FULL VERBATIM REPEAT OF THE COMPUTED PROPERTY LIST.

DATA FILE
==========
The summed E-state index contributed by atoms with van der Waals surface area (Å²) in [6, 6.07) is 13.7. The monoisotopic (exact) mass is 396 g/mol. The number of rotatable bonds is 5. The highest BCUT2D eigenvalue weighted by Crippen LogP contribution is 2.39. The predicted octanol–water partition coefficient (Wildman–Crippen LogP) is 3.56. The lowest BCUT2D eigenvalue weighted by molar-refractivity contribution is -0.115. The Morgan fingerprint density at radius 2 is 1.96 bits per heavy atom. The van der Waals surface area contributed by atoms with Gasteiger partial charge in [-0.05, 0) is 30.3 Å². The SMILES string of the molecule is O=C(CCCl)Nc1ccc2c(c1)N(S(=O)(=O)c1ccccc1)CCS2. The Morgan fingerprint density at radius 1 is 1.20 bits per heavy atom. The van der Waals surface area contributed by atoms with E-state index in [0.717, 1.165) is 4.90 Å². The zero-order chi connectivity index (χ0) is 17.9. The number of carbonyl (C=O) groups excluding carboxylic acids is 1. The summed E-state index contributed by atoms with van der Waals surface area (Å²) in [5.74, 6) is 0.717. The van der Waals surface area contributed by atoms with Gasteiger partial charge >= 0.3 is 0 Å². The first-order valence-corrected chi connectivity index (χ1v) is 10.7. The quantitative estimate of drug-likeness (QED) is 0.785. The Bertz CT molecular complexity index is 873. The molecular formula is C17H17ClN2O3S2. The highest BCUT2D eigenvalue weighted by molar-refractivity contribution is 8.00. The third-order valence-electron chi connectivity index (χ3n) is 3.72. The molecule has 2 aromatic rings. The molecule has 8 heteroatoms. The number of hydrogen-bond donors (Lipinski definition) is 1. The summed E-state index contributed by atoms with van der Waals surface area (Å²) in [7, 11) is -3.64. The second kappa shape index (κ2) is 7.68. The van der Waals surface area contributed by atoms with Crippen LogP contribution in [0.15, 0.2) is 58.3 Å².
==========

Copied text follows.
The summed E-state index contributed by atoms with van der Waals surface area (Å²) in [6, 6.07) is 13.7. The monoisotopic (exact) mass is 396 g/mol. The number of rotatable bonds is 5. The highest BCUT2D eigenvalue weighted by Crippen LogP contribution is 2.39. The predicted octanol–water partition coefficient (Wildman–Crippen LogP) is 3.56. The lowest BCUT2D eigenvalue weighted by molar-refractivity contribution is -0.115. The Morgan fingerprint density at radius 2 is 1.96 bits per heavy atom. The van der Waals surface area contributed by atoms with Gasteiger partial charge in [-0.05, 0) is 30.3 Å². The SMILES string of the molecule is O=C(CCCl)Nc1ccc2c(c1)N(S(=O)(=O)c1ccccc1)CCS2. The Morgan fingerprint density at radius 1 is 1.20 bits per heavy atom. The van der Waals surface area contributed by atoms with E-state index in [0.717, 1.165) is 4.90 Å². The zero-order chi connectivity index (χ0) is 17.9. The number of carbonyl (C=O) groups excluding carboxylic acids is 1. The summed E-state index contributed by atoms with van der Waals surface area (Å²) in [5.74, 6) is 0.717. The van der Waals surface area contributed by atoms with Gasteiger partial charge >= 0.3 is 0 Å². The first-order valence-corrected chi connectivity index (χ1v) is 10.7. The quantitative estimate of drug-likeness (QED) is 0.785. The Bertz CT molecular complexity index is 873. The molecular formula is C17H17ClN2O3S2. The highest BCUT2D eigenvalue weighted by molar-refractivity contribution is 8.00. The third-order valence-electron chi connectivity index (χ3n) is 3.72. The molecule has 2 aromatic rings. The molecule has 8 heteroatoms. The number of hydrogen-bond donors (Lipinski definition) is 1. The summed E-state index contributed by atoms with van der Waals surface area (Å²) in [7, 11) is -3.64. The second kappa shape index (κ2) is 7.68. The van der Waals surface area contributed by atoms with Crippen LogP contribution in [0.15, 0.2) is 58.3 Å².